It is important that everyone visiting or moving to countries where there may be exposure to malaria seek medical advice well in advance of the planned travel. This includes immigrants who return to their country of origin to visit friends and relatives. The Centers for Disease Control and Prevention (CDC) and the World Health Organization (WHO) have information on advised measures to take to prevent exposure and infection (see Related Pages).
All travelers should use personal protection methods to avoid mosquito bites, particularly from dusk to dawn. One of the most important means of protection is the use of mosquito nets for sleeping, particularly if accommodations do not have air conditioning or screens. Light-colored, loose fitting, long-sleeved shirts and long pants should be worn, and mosquito repellent with adequate DEET should be used. Permethrin-impregnated clothing and nets can be used by those at high risk.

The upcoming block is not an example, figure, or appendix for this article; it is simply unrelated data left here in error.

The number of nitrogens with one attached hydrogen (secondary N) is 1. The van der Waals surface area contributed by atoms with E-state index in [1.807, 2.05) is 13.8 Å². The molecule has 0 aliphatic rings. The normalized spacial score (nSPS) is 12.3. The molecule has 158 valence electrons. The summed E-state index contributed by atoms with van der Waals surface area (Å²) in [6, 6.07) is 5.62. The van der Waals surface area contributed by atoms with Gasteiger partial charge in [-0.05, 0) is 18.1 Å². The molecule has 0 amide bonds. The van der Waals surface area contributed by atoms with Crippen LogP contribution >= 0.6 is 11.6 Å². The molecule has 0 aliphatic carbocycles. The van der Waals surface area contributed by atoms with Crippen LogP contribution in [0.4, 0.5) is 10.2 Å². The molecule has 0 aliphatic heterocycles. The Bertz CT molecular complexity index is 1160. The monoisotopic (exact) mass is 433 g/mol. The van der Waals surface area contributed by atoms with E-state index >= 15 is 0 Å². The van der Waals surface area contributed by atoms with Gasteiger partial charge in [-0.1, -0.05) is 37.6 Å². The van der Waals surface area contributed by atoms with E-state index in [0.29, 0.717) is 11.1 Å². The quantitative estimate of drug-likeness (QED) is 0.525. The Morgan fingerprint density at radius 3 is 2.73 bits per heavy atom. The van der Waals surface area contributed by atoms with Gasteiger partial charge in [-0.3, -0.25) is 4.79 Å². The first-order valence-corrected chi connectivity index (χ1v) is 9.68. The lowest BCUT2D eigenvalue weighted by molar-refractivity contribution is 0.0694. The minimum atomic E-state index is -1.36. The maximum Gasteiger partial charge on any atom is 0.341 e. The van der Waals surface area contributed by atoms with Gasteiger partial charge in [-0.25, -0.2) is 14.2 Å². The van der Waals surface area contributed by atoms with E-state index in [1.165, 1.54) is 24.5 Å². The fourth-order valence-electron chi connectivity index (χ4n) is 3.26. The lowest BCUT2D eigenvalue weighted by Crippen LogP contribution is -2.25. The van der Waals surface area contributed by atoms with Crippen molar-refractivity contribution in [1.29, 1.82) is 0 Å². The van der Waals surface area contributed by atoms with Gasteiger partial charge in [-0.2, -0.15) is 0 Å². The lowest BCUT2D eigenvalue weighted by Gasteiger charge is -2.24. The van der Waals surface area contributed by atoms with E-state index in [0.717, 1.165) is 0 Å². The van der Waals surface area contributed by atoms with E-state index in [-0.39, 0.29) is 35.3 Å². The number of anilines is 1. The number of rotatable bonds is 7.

Sometimes, anti-malarial medication is taken to prevent infection (prophylaxis); not everyone traveling to endemic areas will require it. Use of the medication carries risk of side-effects so drugs, such as chloroquine, can be used after consideration of risk. Factors that must be considered include specific areas of travel, season of travel, type and length of travel, and each person's medical history. The type of medication recommended will depend on patterns of drug resistance and the individual's history. Plasmodium falciparum is becoming increasingly resistant to the most commonly prescribed anti-malarial medications such as chloroquine, so those traveling to areas where this type of malaria is common may be prescribed other anti-malarials, including mefloquine, atovaquone/Proguanil, and doxycycline.
It is very important that the malarial prophylaxis be used as directed, including continuing the entire course for the prescribed amount of time, even after returning home from a trip, when exposure to malaria is no longer a risk.